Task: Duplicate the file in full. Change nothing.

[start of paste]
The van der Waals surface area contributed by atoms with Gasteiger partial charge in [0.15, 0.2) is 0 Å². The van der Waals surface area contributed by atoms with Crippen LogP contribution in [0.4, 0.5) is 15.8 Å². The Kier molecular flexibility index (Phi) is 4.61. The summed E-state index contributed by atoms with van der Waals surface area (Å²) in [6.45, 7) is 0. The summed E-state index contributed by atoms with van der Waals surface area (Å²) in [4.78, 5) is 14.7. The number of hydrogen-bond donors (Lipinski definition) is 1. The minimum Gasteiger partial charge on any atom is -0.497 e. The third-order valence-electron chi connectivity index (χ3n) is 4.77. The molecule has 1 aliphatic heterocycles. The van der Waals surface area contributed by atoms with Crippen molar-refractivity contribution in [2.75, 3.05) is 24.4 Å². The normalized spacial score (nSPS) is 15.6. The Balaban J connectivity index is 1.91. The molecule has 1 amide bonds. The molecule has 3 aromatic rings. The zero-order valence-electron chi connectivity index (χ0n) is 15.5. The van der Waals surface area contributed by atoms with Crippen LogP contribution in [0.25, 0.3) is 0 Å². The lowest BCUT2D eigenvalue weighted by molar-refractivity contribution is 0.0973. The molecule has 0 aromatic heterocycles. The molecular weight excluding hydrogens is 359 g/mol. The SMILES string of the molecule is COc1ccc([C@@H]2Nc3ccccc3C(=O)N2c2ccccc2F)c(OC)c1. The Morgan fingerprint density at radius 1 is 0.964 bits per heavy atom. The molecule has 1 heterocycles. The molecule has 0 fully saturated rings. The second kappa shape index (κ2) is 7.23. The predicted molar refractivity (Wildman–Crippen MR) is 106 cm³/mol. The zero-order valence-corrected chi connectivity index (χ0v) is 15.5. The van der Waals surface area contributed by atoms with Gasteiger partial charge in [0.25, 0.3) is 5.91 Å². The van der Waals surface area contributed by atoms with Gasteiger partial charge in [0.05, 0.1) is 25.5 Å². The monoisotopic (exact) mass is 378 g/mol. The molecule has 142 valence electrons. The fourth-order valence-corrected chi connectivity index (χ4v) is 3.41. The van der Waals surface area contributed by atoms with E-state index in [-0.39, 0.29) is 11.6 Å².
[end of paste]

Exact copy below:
The van der Waals surface area contributed by atoms with Gasteiger partial charge in [0.15, 0.2) is 0 Å². The van der Waals surface area contributed by atoms with Crippen LogP contribution in [0.4, 0.5) is 15.8 Å². The Kier molecular flexibility index (Phi) is 4.61. The summed E-state index contributed by atoms with van der Waals surface area (Å²) in [6.45, 7) is 0. The summed E-state index contributed by atoms with van der Waals surface area (Å²) in [4.78, 5) is 14.7. The number of hydrogen-bond donors (Lipinski definition) is 1. The minimum Gasteiger partial charge on any atom is -0.497 e. The third-order valence-electron chi connectivity index (χ3n) is 4.77. The molecule has 1 aliphatic heterocycles. The van der Waals surface area contributed by atoms with Crippen molar-refractivity contribution in [2.75, 3.05) is 24.4 Å². The normalized spacial score (nSPS) is 15.6. The Balaban J connectivity index is 1.91. The molecule has 1 amide bonds. The molecule has 3 aromatic rings. The zero-order valence-electron chi connectivity index (χ0n) is 15.5. The van der Waals surface area contributed by atoms with Crippen LogP contribution in [0.25, 0.3) is 0 Å². The lowest BCUT2D eigenvalue weighted by molar-refractivity contribution is 0.0973. The molecule has 0 aromatic heterocycles. The molecular weight excluding hydrogens is 359 g/mol. The SMILES string of the molecule is COc1ccc([C@@H]2Nc3ccccc3C(=O)N2c2ccccc2F)c(OC)c1. The Morgan fingerprint density at radius 1 is 0.964 bits per heavy atom. The molecule has 1 heterocycles. The molecule has 0 fully saturated rings. The second kappa shape index (κ2) is 7.23. The predicted molar refractivity (Wildman–Crippen MR) is 106 cm³/mol. The zero-order valence-corrected chi connectivity index (χ0v) is 15.5. The van der Waals surface area contributed by atoms with Gasteiger partial charge in [0.25, 0.3) is 5.91 Å². The van der Waals surface area contributed by atoms with Gasteiger partial charge in [0.05, 0.1) is 25.5 Å². The monoisotopic (exact) mass is 378 g/mol. The molecule has 142 valence electrons. The fourth-order valence-corrected chi connectivity index (χ4v) is 3.41. The van der Waals surface area contributed by atoms with E-state index in [-0.39, 0.29) is 11.6 Å².